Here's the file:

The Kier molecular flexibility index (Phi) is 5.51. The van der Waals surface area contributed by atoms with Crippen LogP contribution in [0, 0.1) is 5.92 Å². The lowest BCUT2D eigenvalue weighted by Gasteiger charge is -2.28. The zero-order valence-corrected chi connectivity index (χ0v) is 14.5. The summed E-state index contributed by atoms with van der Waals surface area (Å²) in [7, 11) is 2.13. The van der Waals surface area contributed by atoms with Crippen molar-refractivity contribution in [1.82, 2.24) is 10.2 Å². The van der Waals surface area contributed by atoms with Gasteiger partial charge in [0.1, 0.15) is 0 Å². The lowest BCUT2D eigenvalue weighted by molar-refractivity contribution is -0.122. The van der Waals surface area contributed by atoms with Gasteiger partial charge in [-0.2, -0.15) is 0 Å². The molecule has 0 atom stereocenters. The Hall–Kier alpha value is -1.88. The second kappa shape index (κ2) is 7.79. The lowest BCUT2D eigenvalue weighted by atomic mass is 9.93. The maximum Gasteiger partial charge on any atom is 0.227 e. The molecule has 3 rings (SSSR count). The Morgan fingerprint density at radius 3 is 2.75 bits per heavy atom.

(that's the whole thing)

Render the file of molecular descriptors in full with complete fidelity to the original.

The Kier molecular flexibility index (Phi) is 5.51. The van der Waals surface area contributed by atoms with Crippen LogP contribution in [0, 0.1) is 5.92 Å². The lowest BCUT2D eigenvalue weighted by Gasteiger charge is -2.28. The zero-order valence-corrected chi connectivity index (χ0v) is 14.5. The summed E-state index contributed by atoms with van der Waals surface area (Å²) in [7, 11) is 2.13. The van der Waals surface area contributed by atoms with Crippen molar-refractivity contribution in [1.82, 2.24) is 10.2 Å². The van der Waals surface area contributed by atoms with Gasteiger partial charge in [0.1, 0.15) is 0 Å². The lowest BCUT2D eigenvalue weighted by molar-refractivity contribution is -0.122. The van der Waals surface area contributed by atoms with Gasteiger partial charge in [-0.2, -0.15) is 0 Å². The molecule has 0 atom stereocenters. The Hall–Kier alpha value is -1.88. The second kappa shape index (κ2) is 7.79. The lowest BCUT2D eigenvalue weighted by atomic mass is 9.93. The maximum Gasteiger partial charge on any atom is 0.227 e. The molecule has 3 rings (SSSR count). The Morgan fingerprint density at radius 3 is 2.75 bits per heavy atom.